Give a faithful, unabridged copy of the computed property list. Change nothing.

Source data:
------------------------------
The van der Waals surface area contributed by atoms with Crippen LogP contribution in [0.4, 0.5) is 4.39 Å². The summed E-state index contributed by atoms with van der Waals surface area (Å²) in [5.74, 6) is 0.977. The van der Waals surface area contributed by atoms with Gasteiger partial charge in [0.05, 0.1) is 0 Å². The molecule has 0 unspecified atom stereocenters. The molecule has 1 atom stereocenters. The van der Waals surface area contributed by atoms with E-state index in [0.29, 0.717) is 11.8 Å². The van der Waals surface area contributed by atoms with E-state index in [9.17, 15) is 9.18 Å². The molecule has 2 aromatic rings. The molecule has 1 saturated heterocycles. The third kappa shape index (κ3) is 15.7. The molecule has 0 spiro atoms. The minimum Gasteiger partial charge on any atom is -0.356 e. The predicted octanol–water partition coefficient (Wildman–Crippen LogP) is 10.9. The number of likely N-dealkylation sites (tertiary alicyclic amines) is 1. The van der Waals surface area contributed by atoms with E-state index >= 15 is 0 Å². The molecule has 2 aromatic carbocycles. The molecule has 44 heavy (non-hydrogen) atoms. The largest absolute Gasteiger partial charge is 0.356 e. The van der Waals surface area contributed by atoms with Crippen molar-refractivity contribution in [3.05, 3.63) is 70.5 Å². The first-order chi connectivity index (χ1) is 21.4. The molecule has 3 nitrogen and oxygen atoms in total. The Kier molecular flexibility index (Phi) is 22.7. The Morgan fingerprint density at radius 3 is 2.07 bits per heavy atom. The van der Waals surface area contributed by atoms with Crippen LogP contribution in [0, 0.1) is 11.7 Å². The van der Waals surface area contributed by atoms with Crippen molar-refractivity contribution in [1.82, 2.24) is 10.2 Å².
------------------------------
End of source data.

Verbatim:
The van der Waals surface area contributed by atoms with Crippen LogP contribution in [0.4, 0.5) is 4.39 Å². The summed E-state index contributed by atoms with van der Waals surface area (Å²) in [5.74, 6) is 0.977. The van der Waals surface area contributed by atoms with Gasteiger partial charge in [0.05, 0.1) is 0 Å². The molecule has 0 unspecified atom stereocenters. The molecule has 1 atom stereocenters. The van der Waals surface area contributed by atoms with E-state index in [0.29, 0.717) is 11.8 Å². The van der Waals surface area contributed by atoms with E-state index in [9.17, 15) is 9.18 Å². The molecule has 2 aromatic rings. The molecule has 1 saturated heterocycles. The third kappa shape index (κ3) is 15.7. The molecule has 0 spiro atoms. The minimum Gasteiger partial charge on any atom is -0.356 e. The predicted octanol–water partition coefficient (Wildman–Crippen LogP) is 10.9. The number of likely N-dealkylation sites (tertiary alicyclic amines) is 1. The van der Waals surface area contributed by atoms with E-state index >= 15 is 0 Å². The molecule has 2 aromatic carbocycles. The molecule has 44 heavy (non-hydrogen) atoms. The largest absolute Gasteiger partial charge is 0.356 e. The van der Waals surface area contributed by atoms with Crippen molar-refractivity contribution in [3.05, 3.63) is 70.5 Å². The first-order chi connectivity index (χ1) is 21.4. The molecule has 3 nitrogen and oxygen atoms in total. The Kier molecular flexibility index (Phi) is 22.7. The Morgan fingerprint density at radius 3 is 2.07 bits per heavy atom. The van der Waals surface area contributed by atoms with Crippen LogP contribution in [0, 0.1) is 11.7 Å². The van der Waals surface area contributed by atoms with Crippen molar-refractivity contribution in [1.82, 2.24) is 10.2 Å².